Additionally, CDC documentation noted that signs warning of the presence of the amoeba in water are not likely to effectively prevent infections. The estate, however, argued a material fact as to the CDC’s warning recommendations remained in dispute.

The Dubois Circuit Court converted the motions to motions for summary judgment, then denied those motions. The case of Daviess-Martin County Joint Parks and Recreation Department, Daviess County Indiana, and Daviess County Health Department v. The State of Waylon W. Abel by John Abel, Personal Representative, and John Abel on Behalf of Waylon W. Abel’s Dependent Children, Faith Abel, John Abel, and Gabriel Abel, 19A04-1607-CT-1563, was certified for interlocutory appeal, though the state, Martin County and its health department did not participate in the appeal. A panel of the Indiana Court of Appeals reversed the denial of summary judgment on Monday, with Judge Michael Barnes writing the defendants did not owe a duty to Abel while he was West Boggs Park.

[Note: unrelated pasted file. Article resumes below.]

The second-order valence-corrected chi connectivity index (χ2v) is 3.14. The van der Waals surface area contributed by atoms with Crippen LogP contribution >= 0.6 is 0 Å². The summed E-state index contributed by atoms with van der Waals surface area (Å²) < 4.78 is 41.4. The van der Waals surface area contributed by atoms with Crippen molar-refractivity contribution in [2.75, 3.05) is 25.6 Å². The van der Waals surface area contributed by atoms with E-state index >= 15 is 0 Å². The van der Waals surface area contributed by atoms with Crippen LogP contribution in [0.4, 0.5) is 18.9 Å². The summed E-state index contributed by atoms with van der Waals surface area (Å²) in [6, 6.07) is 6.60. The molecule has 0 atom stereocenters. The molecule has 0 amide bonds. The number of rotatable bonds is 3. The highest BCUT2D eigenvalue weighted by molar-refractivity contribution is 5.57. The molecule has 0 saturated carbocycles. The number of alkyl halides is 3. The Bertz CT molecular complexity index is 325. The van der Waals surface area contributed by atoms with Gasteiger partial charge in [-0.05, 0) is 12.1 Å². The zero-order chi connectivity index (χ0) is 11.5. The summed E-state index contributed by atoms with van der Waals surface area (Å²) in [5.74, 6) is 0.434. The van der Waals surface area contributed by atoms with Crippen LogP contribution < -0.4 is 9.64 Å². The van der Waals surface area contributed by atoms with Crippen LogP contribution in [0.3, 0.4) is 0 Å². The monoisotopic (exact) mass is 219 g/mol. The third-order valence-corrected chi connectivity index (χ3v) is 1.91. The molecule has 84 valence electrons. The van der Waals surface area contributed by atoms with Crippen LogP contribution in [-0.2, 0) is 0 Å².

Barnes’ opinion drew heavily on recent Indiana Supreme Court precedent in the cases of Rogers v. Martin, 63 N.E.3d 316 (Ind. 2016), and Goodwin v. Yeakle’s Sports Bar and Grill, 62 N.E.3d 384 (Ind. 2016), which dealt with the issue of foreseeability of harm in landowner-invitee situations. Using a Rogers/Goodwin analysis, the judge wrote “there is no designated evidence that the County or the Parks Board knew or by the exercise of reasonable care would have discovered the existence of the (amoeba)…and the County and Parks Board did not owe Abel a duty under this analysis.”